Maple Leafs marvel at ‘electrifying’ Canucks rookie Elias Pettersson

Sid and Donnovan discuss why they believe the play between Montreal Canadiens rookie Jesperi Kotkaniemi and Vancouver Canucks rookie Elias Pettersson was not a dirty play.

TORONTO — The growing legend of Elias Pettersson reached the centre of the hockey universe even before the outrageously talented Vancouver Canucks rookie did.

We jest here, of course, but it’s clear the 20-year-old Swede had already piqued a considerable amount of interest inside the Toronto dressing room before the first Maple Leafs-Canucks game this season — a game he’s not even going to be able to play in because of injury.

“He’s been pretty electrifying,” said John Tavares, noting that he’ll usually stay up to watch a couple periods of the late games on nights the Leafs play. “He’s fun to watch and obviously, a tremendous talent. I think he’s going to be a pretty special player.”

Pettersson is proof that the spotlight is bound to find you when you start your NHL career with an array of eye-popping plays and 22 goals in 38 games, late start times and East Coast bias be damned.

William Nylander called his first half season “amazing.” Auston Matthews labelled him “fun to watch.” Tavares marveled at how calmly Pettersson is able to control the play in his first year of small-ice hockey, an asset that belies his years and experience level.

“I think it’s just his overall awareness. He just knows where to be and has a good sense of where everyone is on the ice with his playmaking,” said Tavares. “When he gets [the puck] he’s just very smooth. You can just see how controlled, how calm he is with it. He’s got a really good shot, too, especially for a guy that’s smaller framed and he’s younger. He’s still probably going to mature a bit.

“His ability to kind of be a dual threat like that is very dangerous.”

It’s a shame, really, that Pettersson is going to have to watch Saturday’s date at Scotiabank Arena from the press box. His right knee twisted awkwardly after getting tangled up with Montreal’s Jesperi Kotkaniemi on Thursday night, forcing him to undergo an MRI here on Friday.

No timetable has been provided for his absence.

That uncertainty didn’t keep Leafs coach Mike Babcock from zeroing in on Pettersson during his pre-scout of the Canucks, marveling at the hat trick performance the rookie had in Ottawa on Wednesday night.

“I mean he was a dominant, dominant, dominant player,” said Babcock. “He had the puck all the time, I don’t know why. Some of those guys — you ask Mitch [Marner] why he has the puck all the time, I don’t know, they’re smarter than everybody.”

Pettersson was a prospect the Leafs scouts were very high on in advance of the 2017 draft, prompting Babcock to review tape of his games with Timra IK in the second-tier Allsvenskan that season.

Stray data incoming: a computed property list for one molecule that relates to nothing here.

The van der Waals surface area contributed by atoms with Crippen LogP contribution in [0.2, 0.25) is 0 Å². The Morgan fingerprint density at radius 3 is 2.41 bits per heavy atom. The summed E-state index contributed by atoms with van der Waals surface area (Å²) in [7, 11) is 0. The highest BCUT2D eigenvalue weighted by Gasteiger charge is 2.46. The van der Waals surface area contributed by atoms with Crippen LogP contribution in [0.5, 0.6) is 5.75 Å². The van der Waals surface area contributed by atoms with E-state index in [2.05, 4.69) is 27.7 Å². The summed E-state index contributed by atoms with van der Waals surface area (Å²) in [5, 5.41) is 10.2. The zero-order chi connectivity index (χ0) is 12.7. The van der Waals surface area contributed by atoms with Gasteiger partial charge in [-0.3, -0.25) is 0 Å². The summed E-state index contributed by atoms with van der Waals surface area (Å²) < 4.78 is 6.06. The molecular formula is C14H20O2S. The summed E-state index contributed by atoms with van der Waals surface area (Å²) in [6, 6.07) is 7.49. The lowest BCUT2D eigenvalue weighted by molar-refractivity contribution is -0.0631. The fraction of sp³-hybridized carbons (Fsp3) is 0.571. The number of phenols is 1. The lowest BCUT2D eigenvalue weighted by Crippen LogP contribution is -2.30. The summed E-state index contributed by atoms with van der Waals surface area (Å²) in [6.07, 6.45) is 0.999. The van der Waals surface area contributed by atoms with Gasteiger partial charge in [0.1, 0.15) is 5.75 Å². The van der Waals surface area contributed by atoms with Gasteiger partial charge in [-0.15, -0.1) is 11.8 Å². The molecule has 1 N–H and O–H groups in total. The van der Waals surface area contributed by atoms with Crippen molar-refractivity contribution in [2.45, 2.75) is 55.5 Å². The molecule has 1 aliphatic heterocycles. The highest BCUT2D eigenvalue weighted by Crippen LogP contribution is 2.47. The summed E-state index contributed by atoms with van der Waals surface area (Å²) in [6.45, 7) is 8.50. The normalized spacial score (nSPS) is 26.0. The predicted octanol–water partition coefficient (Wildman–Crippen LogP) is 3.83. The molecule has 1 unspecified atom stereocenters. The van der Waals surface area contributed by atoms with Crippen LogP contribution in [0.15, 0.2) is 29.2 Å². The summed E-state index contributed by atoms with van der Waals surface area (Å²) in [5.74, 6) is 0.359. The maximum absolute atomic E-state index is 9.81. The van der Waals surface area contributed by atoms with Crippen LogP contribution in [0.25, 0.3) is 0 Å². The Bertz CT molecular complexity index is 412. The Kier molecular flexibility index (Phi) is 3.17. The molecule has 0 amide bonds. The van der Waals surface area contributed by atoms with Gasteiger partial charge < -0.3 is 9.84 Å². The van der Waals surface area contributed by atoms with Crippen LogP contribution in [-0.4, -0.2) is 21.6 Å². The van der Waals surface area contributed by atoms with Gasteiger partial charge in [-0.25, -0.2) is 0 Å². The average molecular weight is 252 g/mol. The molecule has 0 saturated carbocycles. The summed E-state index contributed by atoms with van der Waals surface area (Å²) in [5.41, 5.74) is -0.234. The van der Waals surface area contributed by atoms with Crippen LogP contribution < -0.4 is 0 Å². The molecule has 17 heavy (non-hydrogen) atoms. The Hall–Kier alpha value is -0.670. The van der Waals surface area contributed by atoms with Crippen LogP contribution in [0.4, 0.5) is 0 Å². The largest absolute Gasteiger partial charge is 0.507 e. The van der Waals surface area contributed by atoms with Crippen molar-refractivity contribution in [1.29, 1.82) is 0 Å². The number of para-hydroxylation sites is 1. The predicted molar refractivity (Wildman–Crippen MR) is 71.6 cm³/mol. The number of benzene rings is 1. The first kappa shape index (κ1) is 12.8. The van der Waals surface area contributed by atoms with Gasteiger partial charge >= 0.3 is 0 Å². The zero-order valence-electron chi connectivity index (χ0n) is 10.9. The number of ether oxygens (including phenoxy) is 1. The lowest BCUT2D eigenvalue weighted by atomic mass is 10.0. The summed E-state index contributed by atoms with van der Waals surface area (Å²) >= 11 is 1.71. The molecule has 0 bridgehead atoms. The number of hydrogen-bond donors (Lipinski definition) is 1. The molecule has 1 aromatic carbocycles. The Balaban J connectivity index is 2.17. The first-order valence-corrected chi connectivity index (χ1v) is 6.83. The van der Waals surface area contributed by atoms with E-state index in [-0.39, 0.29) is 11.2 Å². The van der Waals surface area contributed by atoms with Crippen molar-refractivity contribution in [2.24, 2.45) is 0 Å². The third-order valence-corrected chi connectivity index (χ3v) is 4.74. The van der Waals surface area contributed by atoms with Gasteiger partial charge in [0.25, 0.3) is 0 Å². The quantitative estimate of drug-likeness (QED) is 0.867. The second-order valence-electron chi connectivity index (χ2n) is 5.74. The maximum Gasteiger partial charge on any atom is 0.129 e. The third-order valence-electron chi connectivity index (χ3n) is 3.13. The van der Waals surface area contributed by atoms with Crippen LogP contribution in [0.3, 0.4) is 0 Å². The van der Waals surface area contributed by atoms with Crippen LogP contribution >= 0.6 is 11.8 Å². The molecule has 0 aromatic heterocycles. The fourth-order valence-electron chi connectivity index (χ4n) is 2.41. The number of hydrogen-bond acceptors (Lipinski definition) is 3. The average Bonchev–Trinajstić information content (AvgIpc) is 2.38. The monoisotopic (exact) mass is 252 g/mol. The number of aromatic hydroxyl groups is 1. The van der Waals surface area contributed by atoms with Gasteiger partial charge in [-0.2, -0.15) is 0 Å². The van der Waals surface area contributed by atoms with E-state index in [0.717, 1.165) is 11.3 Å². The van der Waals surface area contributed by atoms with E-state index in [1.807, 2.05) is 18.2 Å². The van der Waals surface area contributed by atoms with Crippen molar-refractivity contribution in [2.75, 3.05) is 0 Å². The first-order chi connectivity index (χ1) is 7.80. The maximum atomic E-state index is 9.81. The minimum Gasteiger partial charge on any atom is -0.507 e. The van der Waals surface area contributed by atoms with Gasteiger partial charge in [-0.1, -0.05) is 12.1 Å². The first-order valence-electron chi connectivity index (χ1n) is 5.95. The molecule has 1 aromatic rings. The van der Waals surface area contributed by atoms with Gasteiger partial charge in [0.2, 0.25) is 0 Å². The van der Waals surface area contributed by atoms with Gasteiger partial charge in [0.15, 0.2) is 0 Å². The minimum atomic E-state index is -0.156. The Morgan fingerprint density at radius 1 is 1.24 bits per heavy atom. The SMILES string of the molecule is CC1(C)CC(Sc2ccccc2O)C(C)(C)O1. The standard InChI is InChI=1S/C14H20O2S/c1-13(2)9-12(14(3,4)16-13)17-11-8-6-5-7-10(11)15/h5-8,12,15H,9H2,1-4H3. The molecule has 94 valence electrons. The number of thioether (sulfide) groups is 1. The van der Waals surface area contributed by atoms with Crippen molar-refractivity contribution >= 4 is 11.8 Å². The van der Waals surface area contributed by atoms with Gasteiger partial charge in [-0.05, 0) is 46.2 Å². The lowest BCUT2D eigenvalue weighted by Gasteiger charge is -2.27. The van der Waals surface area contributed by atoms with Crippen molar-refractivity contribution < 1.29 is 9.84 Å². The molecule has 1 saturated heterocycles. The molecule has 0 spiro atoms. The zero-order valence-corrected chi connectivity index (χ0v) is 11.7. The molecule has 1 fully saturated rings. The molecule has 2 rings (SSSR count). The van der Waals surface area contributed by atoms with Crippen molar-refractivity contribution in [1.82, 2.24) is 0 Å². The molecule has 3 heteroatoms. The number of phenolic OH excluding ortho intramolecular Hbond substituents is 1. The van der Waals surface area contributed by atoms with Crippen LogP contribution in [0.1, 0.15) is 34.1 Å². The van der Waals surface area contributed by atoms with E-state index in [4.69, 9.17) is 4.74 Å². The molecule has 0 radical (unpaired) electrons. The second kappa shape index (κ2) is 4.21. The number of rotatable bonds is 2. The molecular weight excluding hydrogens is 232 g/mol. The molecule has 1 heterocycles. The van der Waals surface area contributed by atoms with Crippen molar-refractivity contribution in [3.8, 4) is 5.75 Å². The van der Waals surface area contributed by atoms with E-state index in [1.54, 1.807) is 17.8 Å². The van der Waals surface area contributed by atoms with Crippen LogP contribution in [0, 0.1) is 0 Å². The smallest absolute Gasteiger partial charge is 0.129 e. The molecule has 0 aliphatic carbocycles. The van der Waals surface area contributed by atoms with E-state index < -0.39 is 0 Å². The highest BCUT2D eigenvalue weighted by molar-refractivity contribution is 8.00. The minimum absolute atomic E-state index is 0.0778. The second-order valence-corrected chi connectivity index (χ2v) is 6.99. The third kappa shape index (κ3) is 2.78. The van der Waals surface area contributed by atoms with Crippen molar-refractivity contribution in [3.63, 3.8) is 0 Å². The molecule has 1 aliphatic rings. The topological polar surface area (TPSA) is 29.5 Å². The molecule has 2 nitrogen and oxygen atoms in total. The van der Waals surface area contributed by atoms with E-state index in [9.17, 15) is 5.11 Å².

Toronto owned the 17th pick and didn’t make a trade to move up the draft board in Chicago. The Canucks landed Pettersson at No. 5 — a selection that already looks like a steal.

“You can say lots of things about him. He doesn’t look like he’s that [big or] strong, he just has the puck the whole time and everybody keeps backing off so he has space,” said Babcock. “He can shoot and he can pass it and he sees it.

“He looks like a real player to me.”

Pettersson has both the boxcar stats and fancy stats to back up the growing hype. He’s eighth in 5-on-5 goals per 60 at 1.54 — trailing Tavares (1.89), Jeff Skinner (1.84), Alex Ovechkin (1.8), Matthews (1.61) and a couple others.

He’s 11th league-wide in even-strength points per 60 and has a runaway lead in the rookie scoring race, outpacing Ottawa’s Colin White 42-25.

But there is also a certain unquantifiable genius to the way he moves around the ice and thinks the game that’s helped instantly elevate him to star status.

The only Leafs player who has experienced it firsthand is fourth-liner Par Lindholm, who spent the past four seasons with Skelleftea AIK and was swept in the Swedish league final by Pettersson’s Vaxjo HC team last spring.

Pettersson was named playoff MVP after also earning the regular-season MVP award during his only season in the SHL. After witnessing that, Lindholm expected him to make an immediate impact in North America.

“I think I was more surprised when he did well in the SHL,” said Lindholm. “He was a rookie there — like same story — people think he’s too small, too weak. But he’s got great vision. I was kind of surprised there.

“When he could make it in the Swedish elite league against all players and heavy players it wasn’t a surprise he’d make it here. Like the start he’s had [with Vancouver] is kind of over the top, I think. I wouldn’t have expected that, but I knew he would be good.”


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